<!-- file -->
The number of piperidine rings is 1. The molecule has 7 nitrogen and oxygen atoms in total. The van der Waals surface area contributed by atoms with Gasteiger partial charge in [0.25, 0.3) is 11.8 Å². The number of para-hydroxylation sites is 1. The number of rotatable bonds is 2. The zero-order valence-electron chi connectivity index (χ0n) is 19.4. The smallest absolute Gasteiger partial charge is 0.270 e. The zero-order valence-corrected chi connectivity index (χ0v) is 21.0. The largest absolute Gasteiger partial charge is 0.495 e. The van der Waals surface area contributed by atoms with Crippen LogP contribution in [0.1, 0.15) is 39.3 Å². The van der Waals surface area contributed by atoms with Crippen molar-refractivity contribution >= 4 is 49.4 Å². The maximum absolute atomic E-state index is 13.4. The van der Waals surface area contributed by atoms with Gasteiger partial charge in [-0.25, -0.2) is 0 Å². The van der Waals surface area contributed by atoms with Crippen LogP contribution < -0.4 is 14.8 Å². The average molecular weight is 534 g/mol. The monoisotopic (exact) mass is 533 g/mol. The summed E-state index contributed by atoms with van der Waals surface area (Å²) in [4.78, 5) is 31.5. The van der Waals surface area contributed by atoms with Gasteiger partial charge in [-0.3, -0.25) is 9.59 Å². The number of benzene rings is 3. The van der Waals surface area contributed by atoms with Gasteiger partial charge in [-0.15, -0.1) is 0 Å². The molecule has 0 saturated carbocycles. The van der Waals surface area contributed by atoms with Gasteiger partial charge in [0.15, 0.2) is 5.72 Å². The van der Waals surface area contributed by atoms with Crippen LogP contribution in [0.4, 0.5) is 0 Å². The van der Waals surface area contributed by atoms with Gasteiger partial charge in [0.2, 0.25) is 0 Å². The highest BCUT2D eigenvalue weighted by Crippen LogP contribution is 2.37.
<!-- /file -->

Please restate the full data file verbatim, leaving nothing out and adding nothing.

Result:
The number of piperidine rings is 1. The molecule has 7 nitrogen and oxygen atoms in total. The van der Waals surface area contributed by atoms with Gasteiger partial charge in [0.25, 0.3) is 11.8 Å². The number of para-hydroxylation sites is 1. The number of rotatable bonds is 2. The zero-order valence-electron chi connectivity index (χ0n) is 19.4. The smallest absolute Gasteiger partial charge is 0.270 e. The zero-order valence-corrected chi connectivity index (χ0v) is 21.0. The largest absolute Gasteiger partial charge is 0.495 e. The van der Waals surface area contributed by atoms with Crippen LogP contribution in [0.1, 0.15) is 39.3 Å². The van der Waals surface area contributed by atoms with Crippen molar-refractivity contribution >= 4 is 49.4 Å². The maximum absolute atomic E-state index is 13.4. The van der Waals surface area contributed by atoms with Gasteiger partial charge in [-0.25, -0.2) is 0 Å². The van der Waals surface area contributed by atoms with Crippen LogP contribution < -0.4 is 14.8 Å². The average molecular weight is 534 g/mol. The monoisotopic (exact) mass is 533 g/mol. The summed E-state index contributed by atoms with van der Waals surface area (Å²) in [4.78, 5) is 31.5. The van der Waals surface area contributed by atoms with Gasteiger partial charge in [-0.3, -0.25) is 9.59 Å². The number of benzene rings is 3. The van der Waals surface area contributed by atoms with Gasteiger partial charge in [-0.15, -0.1) is 0 Å². The molecule has 0 saturated carbocycles. The van der Waals surface area contributed by atoms with Gasteiger partial charge in [0.15, 0.2) is 5.72 Å². The van der Waals surface area contributed by atoms with Crippen LogP contribution in [0.4, 0.5) is 0 Å². The van der Waals surface area contributed by atoms with Gasteiger partial charge in [0.2, 0.25) is 0 Å². The highest BCUT2D eigenvalue weighted by Crippen LogP contribution is 2.37.